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Almost 1 in 10 Floridians on Food Stamps

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BY JOSE PAGLIERY

jpagliery@MiamiHerald.com

Unemployed and strapped for cash, Floridians are asking for state assistance to feed their families in record numbers.

In the last two years, the number of Floridians on food stamps has increased more than 40 percent to 1.7 million. That increase is the highest in the nation, according to the U.S. Department of Agriculture. And it’s the second-largest jump in the state’s history, surpassed only during the aftermath of Hurricane Andrew, said an analyst at the Center of Budget and Policy Priorities, a Washington-based think tank.

Almost one in 10 Floridians is now on food stamps, and state managers say many more qualify.

Evidence of the unprecedented rise was on display at the Florida Department of Children & Families office in Miami recently, where the line of people waiting for help snaked out the door and around the corner.

One of them was Hardy Prado, who held his 22-month-old daughter in his arms while he waited to check on the status of his application.

As a handyman, his work is irregular and his paycheck isn’t enough to pay the bills. And Prado said it has been almost impossible for his partner, Ana Camacho, to find work since she left her job at a Doral flower shop on maternity leave in February 2007.

With every increase of the unemployment rate, drop in the housing market and tightening of credit, food stamp lines have lengthened, said Stacy Dean, a director at the Center on Budget and Policy Priorities.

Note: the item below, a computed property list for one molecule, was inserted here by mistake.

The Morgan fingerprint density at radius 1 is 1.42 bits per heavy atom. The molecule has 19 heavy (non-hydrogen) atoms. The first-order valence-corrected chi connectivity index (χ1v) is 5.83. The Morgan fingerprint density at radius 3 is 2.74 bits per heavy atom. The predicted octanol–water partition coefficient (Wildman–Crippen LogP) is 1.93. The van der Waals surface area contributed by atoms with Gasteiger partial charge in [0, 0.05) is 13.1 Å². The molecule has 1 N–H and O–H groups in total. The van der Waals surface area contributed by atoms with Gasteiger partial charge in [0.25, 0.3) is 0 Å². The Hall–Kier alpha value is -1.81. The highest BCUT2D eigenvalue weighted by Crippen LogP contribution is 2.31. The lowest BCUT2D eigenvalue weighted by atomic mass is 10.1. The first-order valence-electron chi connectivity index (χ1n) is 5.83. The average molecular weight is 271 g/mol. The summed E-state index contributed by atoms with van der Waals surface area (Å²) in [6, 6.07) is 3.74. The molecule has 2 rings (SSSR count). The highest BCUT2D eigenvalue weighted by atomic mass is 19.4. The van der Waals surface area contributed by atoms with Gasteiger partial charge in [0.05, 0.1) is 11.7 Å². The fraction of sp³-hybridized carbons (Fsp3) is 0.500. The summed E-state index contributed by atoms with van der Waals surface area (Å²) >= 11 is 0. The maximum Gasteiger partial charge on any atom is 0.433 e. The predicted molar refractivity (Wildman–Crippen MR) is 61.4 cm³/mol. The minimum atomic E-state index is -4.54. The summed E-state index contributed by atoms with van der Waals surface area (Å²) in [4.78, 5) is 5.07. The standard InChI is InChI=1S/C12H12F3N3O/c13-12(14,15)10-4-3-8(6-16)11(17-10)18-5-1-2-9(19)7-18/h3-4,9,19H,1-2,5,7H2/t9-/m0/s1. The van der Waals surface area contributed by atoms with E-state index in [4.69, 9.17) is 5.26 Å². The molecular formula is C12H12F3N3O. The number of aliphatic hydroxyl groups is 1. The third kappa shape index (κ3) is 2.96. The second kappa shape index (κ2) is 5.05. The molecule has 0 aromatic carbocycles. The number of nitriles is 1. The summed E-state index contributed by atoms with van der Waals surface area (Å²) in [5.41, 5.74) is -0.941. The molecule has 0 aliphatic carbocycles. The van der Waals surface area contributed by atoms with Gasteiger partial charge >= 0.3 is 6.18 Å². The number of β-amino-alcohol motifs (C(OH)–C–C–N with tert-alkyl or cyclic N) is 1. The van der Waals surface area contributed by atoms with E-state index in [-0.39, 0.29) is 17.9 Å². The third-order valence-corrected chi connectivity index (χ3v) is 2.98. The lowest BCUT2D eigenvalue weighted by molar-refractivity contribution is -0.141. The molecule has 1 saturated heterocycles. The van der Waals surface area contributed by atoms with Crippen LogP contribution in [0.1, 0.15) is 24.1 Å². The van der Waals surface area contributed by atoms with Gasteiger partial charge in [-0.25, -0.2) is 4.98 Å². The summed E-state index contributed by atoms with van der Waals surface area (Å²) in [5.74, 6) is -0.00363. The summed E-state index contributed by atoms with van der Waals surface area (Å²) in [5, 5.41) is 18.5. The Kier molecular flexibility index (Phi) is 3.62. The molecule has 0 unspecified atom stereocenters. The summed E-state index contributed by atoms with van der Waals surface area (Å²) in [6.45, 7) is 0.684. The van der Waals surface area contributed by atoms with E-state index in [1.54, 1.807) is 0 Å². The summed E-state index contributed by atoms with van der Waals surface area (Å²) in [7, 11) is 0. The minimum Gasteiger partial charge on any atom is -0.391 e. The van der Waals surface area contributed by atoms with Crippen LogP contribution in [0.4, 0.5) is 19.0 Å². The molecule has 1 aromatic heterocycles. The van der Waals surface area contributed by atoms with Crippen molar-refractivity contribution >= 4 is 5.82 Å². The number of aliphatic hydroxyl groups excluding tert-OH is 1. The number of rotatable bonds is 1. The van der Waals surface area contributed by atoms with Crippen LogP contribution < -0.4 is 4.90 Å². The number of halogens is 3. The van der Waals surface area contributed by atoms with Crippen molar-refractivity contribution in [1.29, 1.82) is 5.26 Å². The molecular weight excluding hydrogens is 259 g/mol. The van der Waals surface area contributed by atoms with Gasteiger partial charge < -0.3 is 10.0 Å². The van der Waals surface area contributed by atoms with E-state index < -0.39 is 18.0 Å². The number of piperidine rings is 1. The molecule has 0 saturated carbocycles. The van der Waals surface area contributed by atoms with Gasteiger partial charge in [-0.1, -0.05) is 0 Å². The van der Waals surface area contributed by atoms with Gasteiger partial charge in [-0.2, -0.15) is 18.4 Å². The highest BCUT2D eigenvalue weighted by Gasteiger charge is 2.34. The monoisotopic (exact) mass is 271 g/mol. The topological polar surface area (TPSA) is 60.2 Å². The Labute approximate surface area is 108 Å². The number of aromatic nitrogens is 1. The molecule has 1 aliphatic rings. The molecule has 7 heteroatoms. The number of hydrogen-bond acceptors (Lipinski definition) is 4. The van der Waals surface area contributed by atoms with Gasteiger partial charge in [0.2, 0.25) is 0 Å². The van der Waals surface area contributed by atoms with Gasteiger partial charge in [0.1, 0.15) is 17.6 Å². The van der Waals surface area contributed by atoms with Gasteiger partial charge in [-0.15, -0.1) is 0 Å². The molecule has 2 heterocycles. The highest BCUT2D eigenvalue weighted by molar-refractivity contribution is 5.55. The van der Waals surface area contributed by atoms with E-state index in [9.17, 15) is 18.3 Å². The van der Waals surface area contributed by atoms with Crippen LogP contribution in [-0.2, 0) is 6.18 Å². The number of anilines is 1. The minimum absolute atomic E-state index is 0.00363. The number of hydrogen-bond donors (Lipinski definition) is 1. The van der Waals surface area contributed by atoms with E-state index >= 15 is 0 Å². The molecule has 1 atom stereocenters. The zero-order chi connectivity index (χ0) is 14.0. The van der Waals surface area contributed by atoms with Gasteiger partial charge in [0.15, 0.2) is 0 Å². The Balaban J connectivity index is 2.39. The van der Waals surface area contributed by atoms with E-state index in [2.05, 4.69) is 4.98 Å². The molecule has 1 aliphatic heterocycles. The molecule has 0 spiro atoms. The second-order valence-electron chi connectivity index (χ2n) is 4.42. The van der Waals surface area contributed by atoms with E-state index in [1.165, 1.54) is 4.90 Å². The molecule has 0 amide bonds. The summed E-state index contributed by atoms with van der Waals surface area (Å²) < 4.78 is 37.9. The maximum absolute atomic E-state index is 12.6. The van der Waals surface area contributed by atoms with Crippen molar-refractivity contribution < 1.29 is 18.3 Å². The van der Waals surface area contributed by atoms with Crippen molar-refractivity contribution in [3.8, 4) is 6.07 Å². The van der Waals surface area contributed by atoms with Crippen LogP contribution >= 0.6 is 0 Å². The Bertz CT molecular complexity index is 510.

People ”lose income, and they need help buying food,” she said.

Dean said it’s no surprise that Florida’s increase surpasses the rest of the nation. Nationally, states hit hard by the housing downturn have experienced the largest increases, such as Nevada.

The nationwide rise, Dean said, is consistent with previous recessions. In 1991, the number of Floridians on food stamps was close to one million people — about 7.7 percent of the population.

Of the 1.7 million now on food stamps, about 356,000 of them live in Miami-Dade County, more than 127,000 in Broward.

A person living on their own who earns $1,127 or less a month can qualify for food stamps, as can a family of four making $2,297 or less monthly. The dollar requirement changes depending on the number of people in the household.

Certain documented immigrants are eligible and no poor undocumented immigrant children are turned away.

The program requires people ages 16 to 60 years old to ”register for work, accept suitable employment, and take part in an employment and training program to which they are referred,” according to DCF’s website. If they don’t seek work, adults ages 18 to 50 can receive food stamps for only three months in a three-year period.

Those accepted into the program receive state-issued plastic cards that work like debit cards. Users can swipe them at machines in authorized food stores, and the cards’ electronic accounts are replenished automatically every month — no more paper “stamps.”

While those kind of updates have improved the program’s efficiency, surging demand has considerably stressed the state’s ability to provide services.

”You would expect to see some decline in service when you see this huge demand,” Dean said.